I got into, and then stayed with Minolta for many years (pre AF days) simply because my father had a really good selection of Minolta lenses. Anything I ended using more than once or twice, I went and bought myself. That way I could try out a lense before committing myself. Plus I had a really good source of advice on the camera I was using. Hardly use it all anymore, but I still have that kit, his lenses and mine. There are some specialty lenses that I have not seen in a digital cameras.
  17. Shacklebolt macrumors 6502a


    Sep 2, 2004
    ... yes, inasmuch as purchasing a $60,000 manual transmission Mercedes could be a great first car to grow into, but the learning curve might be a bit steeper than if you had started with a non-luxury car.

    I'm as guilty of plenty of others in this, but really, search the forums when it comes to an answer for this question. You will find plenty of perfectly useful advice.
  18. professornegi macrumors newbie


    Jun 3, 2008
    The D40 is definitely a good place to start. Don't automatically buy the best one you can because you probably will want to buy at least one lens other than the kit lens. Thats just my opinion though.
  19. comptr macrumors 68000

    Oct 25, 2007
    How about another vote for the Canon Rebel XSI
  20. ChrisA macrumors G4

    Jan 5, 2006
    Redondo Beach, California
    I have to disagree. Back inthe days of film cameras we'd buy an SLR body and keep it for 15 years. Not any more. Now days SLR body get replaced quikly. Never buy more then you need in a body. And SLR body is very much like a computer in that they are quickly becomming cheaper and better. Just like computers the body may physically last 10 years but no one wants to use a 10 year old DSLR or a 10 year old computer. The "grow into it" idea went away with film bodies.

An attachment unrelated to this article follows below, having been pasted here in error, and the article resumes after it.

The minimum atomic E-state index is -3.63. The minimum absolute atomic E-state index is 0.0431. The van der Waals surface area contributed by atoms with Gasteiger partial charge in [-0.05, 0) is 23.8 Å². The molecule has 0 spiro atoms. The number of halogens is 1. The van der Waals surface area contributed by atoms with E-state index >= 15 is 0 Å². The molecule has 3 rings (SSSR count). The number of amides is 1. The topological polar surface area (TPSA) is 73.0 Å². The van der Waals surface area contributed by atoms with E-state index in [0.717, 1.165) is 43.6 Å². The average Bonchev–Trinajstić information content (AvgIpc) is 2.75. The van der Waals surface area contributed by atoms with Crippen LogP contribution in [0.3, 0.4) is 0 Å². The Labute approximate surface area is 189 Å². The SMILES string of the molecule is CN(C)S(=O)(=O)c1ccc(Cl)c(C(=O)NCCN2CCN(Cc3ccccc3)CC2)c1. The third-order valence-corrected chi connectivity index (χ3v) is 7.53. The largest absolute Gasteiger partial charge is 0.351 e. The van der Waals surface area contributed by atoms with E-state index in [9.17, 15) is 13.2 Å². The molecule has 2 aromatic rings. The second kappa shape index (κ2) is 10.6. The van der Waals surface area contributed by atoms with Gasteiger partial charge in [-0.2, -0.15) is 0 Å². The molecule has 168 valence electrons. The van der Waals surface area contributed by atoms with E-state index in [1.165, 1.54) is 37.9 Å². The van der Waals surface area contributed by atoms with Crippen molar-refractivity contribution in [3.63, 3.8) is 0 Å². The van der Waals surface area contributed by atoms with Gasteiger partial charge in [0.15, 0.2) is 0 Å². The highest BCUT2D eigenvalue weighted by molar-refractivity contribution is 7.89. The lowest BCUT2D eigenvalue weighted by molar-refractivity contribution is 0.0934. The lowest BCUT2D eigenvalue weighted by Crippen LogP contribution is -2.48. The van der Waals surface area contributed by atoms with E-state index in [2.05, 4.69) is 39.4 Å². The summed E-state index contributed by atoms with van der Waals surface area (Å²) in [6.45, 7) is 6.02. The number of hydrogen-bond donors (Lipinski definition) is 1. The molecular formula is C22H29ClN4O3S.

Lenses are different. Lens the technology moves slowly so 10 and 20 year old lenses still work just fine. The way it works now for most people is you buy a "starter body" and then a lens and then another lens and maybe a flash and over the years you build up a collection of lenses that you keep "forever" while every 5 or so years you upgrade the body to take advantage of the newer sensor technology.

    If you are just starting out and have a decent budget try and spend half the first year's budget on lens(es) that will provide the most return on the money spent.

    Just remember "DSLR bodies have a short usfull lifespan".
  21. snberk103 macrumors 603

    Oct 22, 2007
    An Island in the Salish Sea
    To reinforce the advice above (ChrisA).... A fantastic camera body with a bad lense (soft, low contrast, etc) will take soft and low contrast pictures. There is nothing the film/sensor can do to fix that (other than photoshop, but then do you want to spend time on every single picture? and the the fix is good only to a point).

    A really good lense on a less expensive, but decent, camera body (ie sensor is good) with fewer functions will take good pictures, though you may have to work harder since some of the automatic stuff is missing.

    Even in film camera days, the lenses were the important investment. I think digital systems this is even more so, or reasons well explained already.
  22. bluesmap macrumors newbie

    Jun 1, 2008
    let me just say good luck.
    no matter what camera you choose its good that you are going DSLR. that being said just get a cam, have fun, and hope you learn some things along the way. the decision initially is hard (usually canon vs nikon crap) but once you bite you will have having fun.

    take your time. ask more questions if you must but in the end have fun with your camera. you should try going to a local store and handle the cameras that you are thinking about getting. this is important too. get a feel for what your choices are.

    again, good luck. have fun with it.
  23. Cheffy Dave macrumors 68030

    Cheffy Dave

    Feb 5, 2007
    Sunny Florida, on the Gulf Coast in Homosassa Fl
    Nikon D-40 is the one I am going for, based on this review.
  24. termina3 macrumors 65816

    Jul 16, 2007